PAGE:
Littlewoods Ltd and others v HMRC  UKSC 70
The Supreme Court has handed down judgment in Littlewoods Ltd v HMRC  UKSC 70. The Court has ruled that those claiming refunds of overpaid VAT from HMRC do not have a right to compound interest either under EU law or under the common law; and that interest on such refunds is limited to statutory, simple interest under section 78 of the Value Added Tax Act 1994. The Court held (upholding Vos J and the Court of Appeal, and dismissing Littlewoods’ appeal) that sections 80 and 78 of the 1994 Act exclude any common law cause of action in respect of the time or use value of overpaid VAT (whether compound interest or otherwise). The Supreme Court further held (reversing Henderson J and the Court of Appeal, and allowing HMRC’s appeal) that EU law–in particular, the principle of effectivenessdid not give Littlewoods any EU law right to compound interest; and that the UK’s regime, providing for simple interest did not deprive Littlewoods of “an adequate indemnity for the loss occasioned by undue payment” of the tax. Consequently, the High Court’s 2014 judgments in favour of Littlewoods, totalling approximately £1.25 billion, will be set aside. The Court’s judgment also puts paid to approximately 5,000 other claims, estimated at £17 billion, for compound interest on overpaid VAT. This is an important judgment, not just because of the very large sums involved and number of taxpayers affected, but also for the Supreme Court’s reasoning on the relationship between EU law rights and national law remedies and its conclusion that EU law had not harmonised and did not dictate the content of national law interest remedies.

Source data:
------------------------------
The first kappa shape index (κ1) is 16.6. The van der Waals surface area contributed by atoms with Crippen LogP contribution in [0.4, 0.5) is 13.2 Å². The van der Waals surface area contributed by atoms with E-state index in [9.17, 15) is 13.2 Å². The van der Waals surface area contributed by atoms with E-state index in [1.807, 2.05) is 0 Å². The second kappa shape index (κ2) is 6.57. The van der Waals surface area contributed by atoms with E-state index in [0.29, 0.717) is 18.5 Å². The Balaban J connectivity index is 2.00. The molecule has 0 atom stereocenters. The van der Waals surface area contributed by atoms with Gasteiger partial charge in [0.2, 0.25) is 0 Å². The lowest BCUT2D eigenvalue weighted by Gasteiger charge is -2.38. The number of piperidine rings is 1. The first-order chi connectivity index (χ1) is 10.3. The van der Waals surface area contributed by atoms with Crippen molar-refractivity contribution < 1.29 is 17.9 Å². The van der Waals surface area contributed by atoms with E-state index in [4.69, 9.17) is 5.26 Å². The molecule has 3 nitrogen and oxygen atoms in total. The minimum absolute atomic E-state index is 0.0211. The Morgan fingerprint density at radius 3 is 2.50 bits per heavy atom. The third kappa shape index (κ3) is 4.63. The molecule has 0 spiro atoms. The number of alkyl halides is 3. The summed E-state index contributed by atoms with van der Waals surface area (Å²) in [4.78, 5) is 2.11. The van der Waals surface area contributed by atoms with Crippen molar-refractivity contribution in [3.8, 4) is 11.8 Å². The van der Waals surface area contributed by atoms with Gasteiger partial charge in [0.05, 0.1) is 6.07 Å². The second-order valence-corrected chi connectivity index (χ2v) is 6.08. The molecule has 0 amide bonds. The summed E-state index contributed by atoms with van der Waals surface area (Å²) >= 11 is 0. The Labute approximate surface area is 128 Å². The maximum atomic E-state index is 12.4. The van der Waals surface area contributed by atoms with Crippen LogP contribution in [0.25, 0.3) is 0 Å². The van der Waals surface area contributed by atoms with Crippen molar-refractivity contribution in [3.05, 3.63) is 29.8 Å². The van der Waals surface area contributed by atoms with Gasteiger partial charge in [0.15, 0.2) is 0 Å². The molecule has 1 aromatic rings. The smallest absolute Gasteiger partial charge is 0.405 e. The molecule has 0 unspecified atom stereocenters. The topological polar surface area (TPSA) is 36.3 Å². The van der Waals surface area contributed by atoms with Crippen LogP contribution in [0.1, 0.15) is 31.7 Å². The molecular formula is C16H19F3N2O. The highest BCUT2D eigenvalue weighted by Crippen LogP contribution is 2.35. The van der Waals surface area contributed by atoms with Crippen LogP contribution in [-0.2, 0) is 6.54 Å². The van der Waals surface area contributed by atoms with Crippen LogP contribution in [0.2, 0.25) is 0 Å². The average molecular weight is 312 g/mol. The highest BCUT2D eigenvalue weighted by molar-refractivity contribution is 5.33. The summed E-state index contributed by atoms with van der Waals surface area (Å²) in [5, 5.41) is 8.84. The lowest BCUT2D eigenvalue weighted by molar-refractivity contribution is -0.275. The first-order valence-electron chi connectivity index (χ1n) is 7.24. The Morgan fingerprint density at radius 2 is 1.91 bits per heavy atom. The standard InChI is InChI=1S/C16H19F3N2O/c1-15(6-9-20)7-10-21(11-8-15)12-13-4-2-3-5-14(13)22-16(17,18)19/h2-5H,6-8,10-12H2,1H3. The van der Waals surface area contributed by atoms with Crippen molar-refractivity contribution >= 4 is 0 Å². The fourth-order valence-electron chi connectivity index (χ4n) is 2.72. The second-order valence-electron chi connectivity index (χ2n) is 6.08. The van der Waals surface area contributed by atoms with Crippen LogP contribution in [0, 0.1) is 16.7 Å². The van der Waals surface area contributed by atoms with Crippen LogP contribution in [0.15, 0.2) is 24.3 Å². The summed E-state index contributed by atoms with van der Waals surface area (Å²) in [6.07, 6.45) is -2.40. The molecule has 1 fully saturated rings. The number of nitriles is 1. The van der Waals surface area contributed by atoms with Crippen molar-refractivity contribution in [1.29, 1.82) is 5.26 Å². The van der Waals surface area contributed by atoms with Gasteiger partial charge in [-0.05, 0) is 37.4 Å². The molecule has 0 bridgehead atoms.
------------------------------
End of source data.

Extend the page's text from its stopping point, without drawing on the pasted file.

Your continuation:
Andrew Macnab and Peter Mantle of Monckton Chambers (led by Jonathan Swift QC of 11 King’s Bench Walk) represented HMRC.
The judgment can be found here.